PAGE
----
Baked cassava cake (bánh khoai mì nướng)

for Delicious Vietnam #13

a slice of cake. and flower.

Living with the parents-in-law is different, and of course it presents itself a lot of funny little incidents along the way. My MIL apparently has learned a few things about me and Vietnamese culture. Her so-called facts include:

Fact #1: I use fish sauce. She uses soy sauce.

Fact #2: I need to eat pho at least once a week. Her craving is laksa.

Fact #3: I use chopsticks to eat. She uses fork and spoon. (If you have a chance to visit us during meal times, you will see  chopsticks for me and my sisters, and forks+spoons for the “other” clan *lol*)

Fact #4: She uses oyster sauce for stir-frying. Me: look at fact #1.
[to be continued…]

But of course, we have a lot of things in common. Coming from the same region (Southeast Asia), we share similar fondness for flavours like coconut, pandan, black sesame etc. Quite often, we realise how similar our food can be.

Baked cassava cake (bánh khoai mì nướng)

This baked cassava cake is a good example. I call it bánh khoai mì nướng. She calls it kuih bingka. Frankly, I didn’t grow up with it but learned from a friend in my teenage years. The cake is popular in the south of Vietnam. I would think that it came with the immigrants from Southeast Asian region.

My version of the cake is really simple without too much coconut milk, starch and sugar. The cake is quite heavy in texture due to the starchy nature of cassava. It’s like eating sticky rice, but sweet, coconuty and buttery.

You can’t imagine how popular this cake is in my family. Making it less sweet is a good thing, since I could actually enjoy one big slice for last weekend breakfast. ;)

I am sending this cake to Delicious Vietnam #13. This edition is hosted by Jing of My fusion kitchen. More information can be found here.

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Baked cassava cake (bánh khoai mì nướng)

You can find the frozen grated cassava in most Asian shops. Thaw and drain well. I believe you can grate fresh cassava for the cake. I have never been bothered to do it, though.

Ingredients
 1 package of frozen grated cassava (see information above). Drain well. You should have 1.5 cup in the end
1/2 cup castor sugar
2 tablespoons condensed milk
1 egg
1/2 cup + 2 tablespoons coconut milk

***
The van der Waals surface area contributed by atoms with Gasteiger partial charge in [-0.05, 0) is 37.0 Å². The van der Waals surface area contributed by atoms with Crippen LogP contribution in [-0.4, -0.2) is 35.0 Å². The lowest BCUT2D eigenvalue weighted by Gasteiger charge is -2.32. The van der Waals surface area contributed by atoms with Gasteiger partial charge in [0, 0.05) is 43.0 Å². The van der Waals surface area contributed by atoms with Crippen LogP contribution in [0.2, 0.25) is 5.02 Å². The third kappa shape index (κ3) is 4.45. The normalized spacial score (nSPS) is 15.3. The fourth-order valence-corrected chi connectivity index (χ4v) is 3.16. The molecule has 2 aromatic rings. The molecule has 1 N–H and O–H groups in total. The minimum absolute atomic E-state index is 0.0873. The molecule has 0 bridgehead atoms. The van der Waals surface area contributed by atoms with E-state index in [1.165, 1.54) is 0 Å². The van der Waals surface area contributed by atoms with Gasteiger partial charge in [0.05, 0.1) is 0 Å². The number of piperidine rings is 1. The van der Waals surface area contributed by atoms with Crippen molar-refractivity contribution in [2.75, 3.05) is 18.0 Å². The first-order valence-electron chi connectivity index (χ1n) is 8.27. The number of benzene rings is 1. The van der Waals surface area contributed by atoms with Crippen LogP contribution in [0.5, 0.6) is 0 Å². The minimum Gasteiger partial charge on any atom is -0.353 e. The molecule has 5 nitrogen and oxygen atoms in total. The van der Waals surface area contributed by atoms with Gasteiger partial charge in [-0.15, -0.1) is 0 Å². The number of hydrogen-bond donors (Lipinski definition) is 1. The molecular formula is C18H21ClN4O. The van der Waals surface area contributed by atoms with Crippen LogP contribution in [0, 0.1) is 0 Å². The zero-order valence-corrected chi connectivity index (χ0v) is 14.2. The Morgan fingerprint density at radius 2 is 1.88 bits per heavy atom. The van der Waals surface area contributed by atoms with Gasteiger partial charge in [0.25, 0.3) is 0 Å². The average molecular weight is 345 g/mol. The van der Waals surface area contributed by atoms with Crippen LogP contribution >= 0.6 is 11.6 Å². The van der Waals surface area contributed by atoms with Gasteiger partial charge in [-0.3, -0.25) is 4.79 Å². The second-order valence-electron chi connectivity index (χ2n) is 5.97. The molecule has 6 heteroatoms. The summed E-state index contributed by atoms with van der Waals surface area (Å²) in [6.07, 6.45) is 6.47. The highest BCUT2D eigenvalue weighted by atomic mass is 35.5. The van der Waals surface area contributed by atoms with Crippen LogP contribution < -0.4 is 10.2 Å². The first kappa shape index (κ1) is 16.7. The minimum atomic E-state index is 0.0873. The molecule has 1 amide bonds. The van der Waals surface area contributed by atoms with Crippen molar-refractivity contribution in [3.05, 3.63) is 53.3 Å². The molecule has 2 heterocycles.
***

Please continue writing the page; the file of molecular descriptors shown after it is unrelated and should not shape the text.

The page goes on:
Method
Preheat the oven to 170C. Grease a 20cm cake pan well.

Mix all the ingredients together. Pour into the pan, and bake for about 30-40′ or until is golden and cooked through.

Cool well before serving.

34 Responses to Baked cassava cake (bánh khoai mì nướng)

  1. Kulsum@JourneyKitchen says:

    This looks great Anh! You have totally inspired me to make a list similar to yours and I think I have a much longer list lol even though its only 25 days I'm living with my in laws :-D

  2. leaf (the indolent cook) says:

    I think I come from the same region as your MIL. We often eat this cake back home too, as part of breakfast or an afternoon snack! :D

  3. Rosa's Yummy Yums says:

    I love cassava cake! Yours looks heavenly. Great texture.

  4. Hannah says:

    It's so funny reading this as an Anglo-Aussie, because what your MIL points out as key differences strike me as being so similar! :D

  5. Rosa's Yummy Yums says:

    I really love cassava cake! Yours looks heavenly. It's texture looks lovely.

  6. Y says:

    Beautiful cake! I've tasted something similar to this before, but have never gotten round to making my own.

  7. A Spoonful of YUMM ! says:

    This is something different anh ! looks good…dont know where il get cassava here must look it up. simple ingredients , i like the addition of coconut milk ! yumm

  8. Marnely Rodriguez says:

    Yum, this looks delicious! I do enjoy a sturdier cake, and this with coconut just made my day! Thank you so much for sharing! I came over because of a RT A Spoonful of YUMM did! Glad I did!

  9. Little Corner of Mine says:

    Yummy! Baked cassava cake is one of my favorite dessert.

  10. Johanna GGG says:

    looks delicious and reminds me that I have condensed milk in the fridge – alas no cassava – never heard of it but my eyes are loving the taste

  11. Jeanette says: